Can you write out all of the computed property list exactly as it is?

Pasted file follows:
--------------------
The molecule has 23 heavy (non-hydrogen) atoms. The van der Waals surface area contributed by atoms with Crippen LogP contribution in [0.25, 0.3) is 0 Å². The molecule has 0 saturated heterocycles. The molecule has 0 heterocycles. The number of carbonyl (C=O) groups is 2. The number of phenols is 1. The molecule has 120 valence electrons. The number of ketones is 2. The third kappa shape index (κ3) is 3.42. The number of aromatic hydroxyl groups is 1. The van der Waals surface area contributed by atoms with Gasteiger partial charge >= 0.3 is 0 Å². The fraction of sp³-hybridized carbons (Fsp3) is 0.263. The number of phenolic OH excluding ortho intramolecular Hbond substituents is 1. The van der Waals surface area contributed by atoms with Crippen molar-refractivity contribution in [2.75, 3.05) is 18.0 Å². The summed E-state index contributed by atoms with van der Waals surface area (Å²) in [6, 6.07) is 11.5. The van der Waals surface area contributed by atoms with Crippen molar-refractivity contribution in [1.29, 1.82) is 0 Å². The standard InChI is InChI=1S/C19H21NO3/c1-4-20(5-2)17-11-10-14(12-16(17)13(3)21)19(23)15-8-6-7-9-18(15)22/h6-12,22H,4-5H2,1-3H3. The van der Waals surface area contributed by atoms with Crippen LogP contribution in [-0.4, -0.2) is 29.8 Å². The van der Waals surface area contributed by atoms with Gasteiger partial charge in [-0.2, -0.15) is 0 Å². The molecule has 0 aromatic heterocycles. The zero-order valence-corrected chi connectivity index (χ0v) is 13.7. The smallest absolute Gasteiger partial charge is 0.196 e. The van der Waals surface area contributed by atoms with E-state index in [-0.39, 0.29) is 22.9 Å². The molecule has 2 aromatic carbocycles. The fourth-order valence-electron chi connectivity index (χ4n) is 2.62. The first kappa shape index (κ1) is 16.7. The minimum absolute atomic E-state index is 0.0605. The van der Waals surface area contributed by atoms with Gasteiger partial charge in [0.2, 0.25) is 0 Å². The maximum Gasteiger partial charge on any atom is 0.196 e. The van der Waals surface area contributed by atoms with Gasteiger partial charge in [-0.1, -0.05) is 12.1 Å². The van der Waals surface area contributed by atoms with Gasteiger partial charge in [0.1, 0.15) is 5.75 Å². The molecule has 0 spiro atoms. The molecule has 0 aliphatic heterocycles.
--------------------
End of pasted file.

The molecule has 23 heavy (non-hydrogen) atoms. The van der Waals surface area contributed by atoms with Crippen LogP contribution in [0.25, 0.3) is 0 Å². The molecule has 0 saturated heterocycles. The molecule has 0 heterocycles. The number of carbonyl (C=O) groups is 2. The number of phenols is 1. The molecule has 120 valence electrons. The number of ketones is 2. The third kappa shape index (κ3) is 3.42. The number of aromatic hydroxyl groups is 1. The van der Waals surface area contributed by atoms with Gasteiger partial charge >= 0.3 is 0 Å². The fraction of sp³-hybridized carbons (Fsp3) is 0.263. The number of phenolic OH excluding ortho intramolecular Hbond substituents is 1. The van der Waals surface area contributed by atoms with Crippen molar-refractivity contribution in [2.75, 3.05) is 18.0 Å². The summed E-state index contributed by atoms with van der Waals surface area (Å²) in [6, 6.07) is 11.5. The van der Waals surface area contributed by atoms with Crippen molar-refractivity contribution in [1.29, 1.82) is 0 Å². The standard InChI is InChI=1S/C19H21NO3/c1-4-20(5-2)17-11-10-14(12-16(17)13(3)21)19(23)15-8-6-7-9-18(15)22/h6-12,22H,4-5H2,1-3H3. The van der Waals surface area contributed by atoms with Crippen LogP contribution in [-0.4, -0.2) is 29.8 Å². The van der Waals surface area contributed by atoms with Gasteiger partial charge in [-0.2, -0.15) is 0 Å². The molecule has 0 aromatic heterocycles. The zero-order valence-corrected chi connectivity index (χ0v) is 13.7. The smallest absolute Gasteiger partial charge is 0.196 e. The van der Waals surface area contributed by atoms with E-state index in [-0.39, 0.29) is 22.9 Å². The molecule has 2 aromatic carbocycles. The fourth-order valence-electron chi connectivity index (χ4n) is 2.62. The first kappa shape index (κ1) is 16.7. The minimum absolute atomic E-state index is 0.0605. The van der Waals surface area contributed by atoms with Gasteiger partial charge in [0.2, 0.25) is 0 Å². The maximum Gasteiger partial charge on any atom is 0.196 e. The van der Waals surface area contributed by atoms with Gasteiger partial charge in [-0.1, -0.05) is 12.1 Å². The van der Waals surface area contributed by atoms with Gasteiger partial charge in [0.1, 0.15) is 5.75 Å². The molecule has 0 spiro atoms. The molecule has 0 aliphatic heterocycles.